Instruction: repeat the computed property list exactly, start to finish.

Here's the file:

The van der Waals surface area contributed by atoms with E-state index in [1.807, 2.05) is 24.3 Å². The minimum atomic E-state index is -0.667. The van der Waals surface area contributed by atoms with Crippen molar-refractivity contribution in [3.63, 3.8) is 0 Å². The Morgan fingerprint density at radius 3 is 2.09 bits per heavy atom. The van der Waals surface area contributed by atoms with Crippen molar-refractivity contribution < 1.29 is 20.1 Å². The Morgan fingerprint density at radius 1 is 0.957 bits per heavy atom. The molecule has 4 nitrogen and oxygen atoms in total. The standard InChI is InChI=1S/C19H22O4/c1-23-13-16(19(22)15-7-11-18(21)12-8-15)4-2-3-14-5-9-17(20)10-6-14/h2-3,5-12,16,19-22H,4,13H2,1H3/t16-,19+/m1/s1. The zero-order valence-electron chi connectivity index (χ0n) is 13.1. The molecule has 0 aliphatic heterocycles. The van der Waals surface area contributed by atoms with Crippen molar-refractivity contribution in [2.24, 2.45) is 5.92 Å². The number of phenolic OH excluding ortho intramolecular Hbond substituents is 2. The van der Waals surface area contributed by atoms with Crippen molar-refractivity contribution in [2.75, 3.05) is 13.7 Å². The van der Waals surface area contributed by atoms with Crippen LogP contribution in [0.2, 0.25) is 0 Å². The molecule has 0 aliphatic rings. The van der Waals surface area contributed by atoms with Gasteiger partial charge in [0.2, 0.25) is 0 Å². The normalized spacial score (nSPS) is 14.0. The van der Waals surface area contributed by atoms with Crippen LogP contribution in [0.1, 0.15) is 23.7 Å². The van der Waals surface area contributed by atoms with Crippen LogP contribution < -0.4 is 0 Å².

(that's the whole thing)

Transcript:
The van der Waals surface area contributed by atoms with E-state index in [1.807, 2.05) is 24.3 Å². The minimum atomic E-state index is -0.667. The van der Waals surface area contributed by atoms with Crippen molar-refractivity contribution in [3.63, 3.8) is 0 Å². The Morgan fingerprint density at radius 3 is 2.09 bits per heavy atom. The van der Waals surface area contributed by atoms with Crippen molar-refractivity contribution < 1.29 is 20.1 Å². The Morgan fingerprint density at radius 1 is 0.957 bits per heavy atom. The molecule has 4 nitrogen and oxygen atoms in total. The standard InChI is InChI=1S/C19H22O4/c1-23-13-16(19(22)15-7-11-18(21)12-8-15)4-2-3-14-5-9-17(20)10-6-14/h2-3,5-12,16,19-22H,4,13H2,1H3/t16-,19+/m1/s1. The zero-order valence-electron chi connectivity index (χ0n) is 13.1. The molecule has 0 aliphatic heterocycles. The van der Waals surface area contributed by atoms with Crippen molar-refractivity contribution in [2.24, 2.45) is 5.92 Å². The number of phenolic OH excluding ortho intramolecular Hbond substituents is 2. The van der Waals surface area contributed by atoms with Crippen molar-refractivity contribution in [2.75, 3.05) is 13.7 Å². The van der Waals surface area contributed by atoms with Crippen LogP contribution in [0.2, 0.25) is 0 Å². The molecule has 0 aliphatic rings. The van der Waals surface area contributed by atoms with Gasteiger partial charge in [0.2, 0.25) is 0 Å². The normalized spacial score (nSPS) is 14.0. The van der Waals surface area contributed by atoms with Crippen LogP contribution in [0.1, 0.15) is 23.7 Å². The van der Waals surface area contributed by atoms with Crippen LogP contribution < -0.4 is 0 Å².